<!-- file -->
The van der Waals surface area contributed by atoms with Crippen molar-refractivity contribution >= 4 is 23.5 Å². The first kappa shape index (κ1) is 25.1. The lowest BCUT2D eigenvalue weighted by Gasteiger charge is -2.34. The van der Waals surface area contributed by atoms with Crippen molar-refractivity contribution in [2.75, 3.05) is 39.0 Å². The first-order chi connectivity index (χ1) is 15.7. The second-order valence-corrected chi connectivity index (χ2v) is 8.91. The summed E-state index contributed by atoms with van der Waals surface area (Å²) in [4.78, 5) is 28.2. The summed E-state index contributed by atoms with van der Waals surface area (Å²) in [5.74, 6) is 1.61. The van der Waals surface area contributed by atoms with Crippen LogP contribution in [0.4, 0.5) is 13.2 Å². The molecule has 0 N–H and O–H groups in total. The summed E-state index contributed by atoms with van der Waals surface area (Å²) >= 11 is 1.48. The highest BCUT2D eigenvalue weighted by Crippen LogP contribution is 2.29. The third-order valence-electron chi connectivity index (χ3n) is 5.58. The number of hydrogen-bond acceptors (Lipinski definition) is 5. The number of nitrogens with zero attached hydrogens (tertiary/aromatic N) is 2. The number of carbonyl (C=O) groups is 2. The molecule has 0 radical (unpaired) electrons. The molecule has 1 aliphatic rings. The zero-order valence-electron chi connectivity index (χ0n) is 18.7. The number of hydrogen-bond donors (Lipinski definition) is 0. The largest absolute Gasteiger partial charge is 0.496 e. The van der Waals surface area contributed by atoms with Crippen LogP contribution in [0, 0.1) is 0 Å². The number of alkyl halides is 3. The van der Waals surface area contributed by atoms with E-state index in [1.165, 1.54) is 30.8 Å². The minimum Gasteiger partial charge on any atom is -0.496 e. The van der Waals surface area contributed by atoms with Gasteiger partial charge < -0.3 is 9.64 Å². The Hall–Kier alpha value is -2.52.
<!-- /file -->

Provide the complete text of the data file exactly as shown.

The van der Waals surface area contributed by atoms with Crippen molar-refractivity contribution >= 4 is 23.5 Å². The first kappa shape index (κ1) is 25.1. The lowest BCUT2D eigenvalue weighted by Gasteiger charge is -2.34. The van der Waals surface area contributed by atoms with Crippen molar-refractivity contribution in [2.75, 3.05) is 39.0 Å². The first-order chi connectivity index (χ1) is 15.7. The second-order valence-corrected chi connectivity index (χ2v) is 8.91. The summed E-state index contributed by atoms with van der Waals surface area (Å²) in [4.78, 5) is 28.2. The summed E-state index contributed by atoms with van der Waals surface area (Å²) in [5.74, 6) is 1.61. The van der Waals surface area contributed by atoms with Crippen LogP contribution in [0.4, 0.5) is 13.2 Å². The molecule has 0 N–H and O–H groups in total. The summed E-state index contributed by atoms with van der Waals surface area (Å²) >= 11 is 1.48. The highest BCUT2D eigenvalue weighted by Crippen LogP contribution is 2.29. The third-order valence-electron chi connectivity index (χ3n) is 5.58. The number of hydrogen-bond acceptors (Lipinski definition) is 5. The number of nitrogens with zero attached hydrogens (tertiary/aromatic N) is 2. The number of carbonyl (C=O) groups is 2. The molecule has 0 radical (unpaired) electrons. The molecule has 1 aliphatic rings. The zero-order valence-electron chi connectivity index (χ0n) is 18.7. The number of hydrogen-bond donors (Lipinski definition) is 0. The largest absolute Gasteiger partial charge is 0.496 e. The van der Waals surface area contributed by atoms with Crippen LogP contribution in [0, 0.1) is 0 Å². The number of alkyl halides is 3. The van der Waals surface area contributed by atoms with E-state index in [1.165, 1.54) is 30.8 Å². The minimum Gasteiger partial charge on any atom is -0.496 e. The van der Waals surface area contributed by atoms with Gasteiger partial charge < -0.3 is 9.64 Å². The Hall–Kier alpha value is -2.52.